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The Mary and George Bloch Collection: Part IV  
Bonham's, Hong Kong, 28 November 2011: Lot 59 

Lot 59

 
   

Lot 59
Treasury 5, no.766 (‘Gold-Star Secret’)
HK$93,750

A brown aventurine-glass snuff bottle

Streaky, semi-opaque brown glass suffused with crystalline copper ( known as ‘aventurine-glass’) and with air bubbles of various sizes; well hollowed, with a flat lip carved with a slightly recessed gutter, and a concave foot surrounded by a flat footrim
Attributable to the imperial glassworks, Beijing, 1736-1800
Height: 5.4 cm
Mouth/lip: 0.64/1.96 cm
Stopper: glass, carved with a coiled chi dragon, with integral collar

Provenance: Hugh M. Moss Ltd., Hong Kong (1999)

Published:
Treasury 5, no.766

Aventurine-glass results from the reduction of copper oxides to pure copper in crystalline form during the glassmaking process, leaving a mass of tiny, sparkling crystals within the material. First recorded at the beginning of the seventeenth century, it is thought to have been the invention of a glassmaking family named Miotto from Murano. Aventurine-glass is found in blue and green, but the original was translucent brown glass evenly flecked with crystalline copper, and became known in China as ‘gold-star’ glass (jinxing boli) or wendulina. Both terms are used in the archives from the Yongzheng period to the middle Qianlong (sometimes in the same entry, which makes one wonder if they were always perfectly synonymous); wendulina predominates in the Yongzheng archives, and jinxing boli in the Qianlong archives (Yang Naiji 1985, pp. 240 – 241). It was imported into China as early as 1700 and intrigued the court so much that the glassworks seems to have spent the first few decades of the eighteenth century trying to make it. They had succeeded by 1741, when d’Incarville and de Broussard produced ‘aventurine and blue glass’ (Yang Boda 1987, p. 79 and Gugong wenwu yuekan, no. 168, p. 41). Xia Gengqi 1995, p. 26, says that the records show that the two Jesuits worked at the Yuanming yuan and this type of glass was developed there, but since this was no more than a branch of the imperial glassworks, their precise location at the time is incidental. Although this reference has been taken to indicate the first time aventurine-glass was manufactured in China, it seems more likely to have been the first time it was successfully made at the imperial glassworks, as confirmed by D’Incarville in his Catalogue Alphabétique (thought to have been completed by 1748; see Curtis 1999, p. 73). He refers to his early unsuccessful attempts to make aventurine-glass: ‘The Chinese imitate it at Canton, but poorly. I tried to make it by order of the emperor, but I was not successful. I melted a piece of aventurine that came from Europe. It yielded me, at the base of the melting pot, a morsel of yellow copper. I myself made use of copper; apparently I am lacking some essential circumstance. I experimented with lead glass [and] I allowed what I had mixed to cool too soon. The copper filings blackened. Some say that it is necessary to use yellow talc; others claim that it is powdered gold, which has not yet been melted’ (Curtis 1999, p. 73). The most likely date for d’Incarville’s unsuccessful attempts would be in the early part of 1741. He arrived at Guangzhou only in October 1740 and would have had to journey to Beijing and settle in before receiving orders from the emperor. The records show that he was successful in making aventurine glass some time in 1741. The account of his early failed attempt seems to have been written before he mastered the art; had he written his account later, he would probably have indicated where he had gone wrong, rather than speculating whether he should use yellow talc or powdered gold.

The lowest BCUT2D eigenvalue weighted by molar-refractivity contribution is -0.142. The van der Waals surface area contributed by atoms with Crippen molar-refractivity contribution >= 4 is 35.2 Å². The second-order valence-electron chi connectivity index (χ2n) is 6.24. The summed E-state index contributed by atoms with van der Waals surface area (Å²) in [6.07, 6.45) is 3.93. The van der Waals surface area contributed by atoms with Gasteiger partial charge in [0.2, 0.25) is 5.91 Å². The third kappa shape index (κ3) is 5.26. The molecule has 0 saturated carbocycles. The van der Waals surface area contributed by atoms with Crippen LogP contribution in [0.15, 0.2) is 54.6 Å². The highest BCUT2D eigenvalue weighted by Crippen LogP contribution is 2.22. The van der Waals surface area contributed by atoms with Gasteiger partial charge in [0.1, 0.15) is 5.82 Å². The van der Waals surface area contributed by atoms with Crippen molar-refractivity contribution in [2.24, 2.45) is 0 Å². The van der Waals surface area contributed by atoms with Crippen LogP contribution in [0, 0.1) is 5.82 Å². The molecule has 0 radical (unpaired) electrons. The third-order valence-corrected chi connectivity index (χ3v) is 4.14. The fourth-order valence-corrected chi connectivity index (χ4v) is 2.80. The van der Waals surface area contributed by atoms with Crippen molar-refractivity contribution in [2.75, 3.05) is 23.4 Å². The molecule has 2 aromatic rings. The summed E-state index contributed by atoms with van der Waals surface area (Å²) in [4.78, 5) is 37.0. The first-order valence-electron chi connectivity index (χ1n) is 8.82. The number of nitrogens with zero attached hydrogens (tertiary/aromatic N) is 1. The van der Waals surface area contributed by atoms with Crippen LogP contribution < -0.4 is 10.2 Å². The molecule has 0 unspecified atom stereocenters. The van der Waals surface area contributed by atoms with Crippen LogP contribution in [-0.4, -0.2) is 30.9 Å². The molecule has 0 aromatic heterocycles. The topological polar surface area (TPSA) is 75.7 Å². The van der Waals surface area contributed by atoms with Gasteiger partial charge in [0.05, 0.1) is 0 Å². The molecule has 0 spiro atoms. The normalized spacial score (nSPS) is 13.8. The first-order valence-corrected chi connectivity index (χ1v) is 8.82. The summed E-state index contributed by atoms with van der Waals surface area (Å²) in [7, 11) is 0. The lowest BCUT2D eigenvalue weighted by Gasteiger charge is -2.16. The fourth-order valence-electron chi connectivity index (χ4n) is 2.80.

The material was, he says, produced at Guangzhou prior to 1741, but the quality was low. Certainly, there is evidence that the Chinese could not yet make aventurine-glass in 1713, when Teodorico Pedrini wrote requesting a particular kind of glass be sent from Europe. He described it as: ‘red glass with gold sparkles, like a sunflower, and that shines, which ... they do not yet know how to make’ (Curtis 1995, p. xvii). Despite his use of the term ‘red glass’, the ‘gold sparkles’ seem to confirm that he is writing of aventurine-glass.

Since striations in the glass run straight across the neck, we know this example was carved from a solid block, but whether that block was imported from Europe or made in the imperial glassworks is less clear. We believe that it may be of locally produced material, since it lacks the homogeneity of the standard Italian import. The glass here is translucent and variegated, the tiny coppery flecks of an even, small size, but not so consistently glittery as those in the imported material, being mixed with streaks and areas of duller colour. This makes it distinctive and provides a good deal of its particular appeal.

This is one of the finest of all aventurine-glass bottles, and the form allows us to date it to the Qianlong period. An extremely rare feature of the detailing, and an indication of the care taken over the form, is found in the treatment of the lip. Instead of the standard flat or concave lip, the lapidary has carved out a shallow central trough or gutter, which is as pleasing as it is rare.

Knowing that hardstone bottles for the court were regularly carved at Suzhou and, during the mid-Qing period, also at Yangzhou, we cannot be absolutely certain that this was carved at Beijing. The likelihood remains that it was, since this was the case with other instances of this form (the Qianlong-marked plain blown glass bottles being examples). The most likely date, if we are reading the variegated material correctly as being local, would be in the few decades after 1741, but, erring on the side of safety, we have allowed a broader dating range.

 

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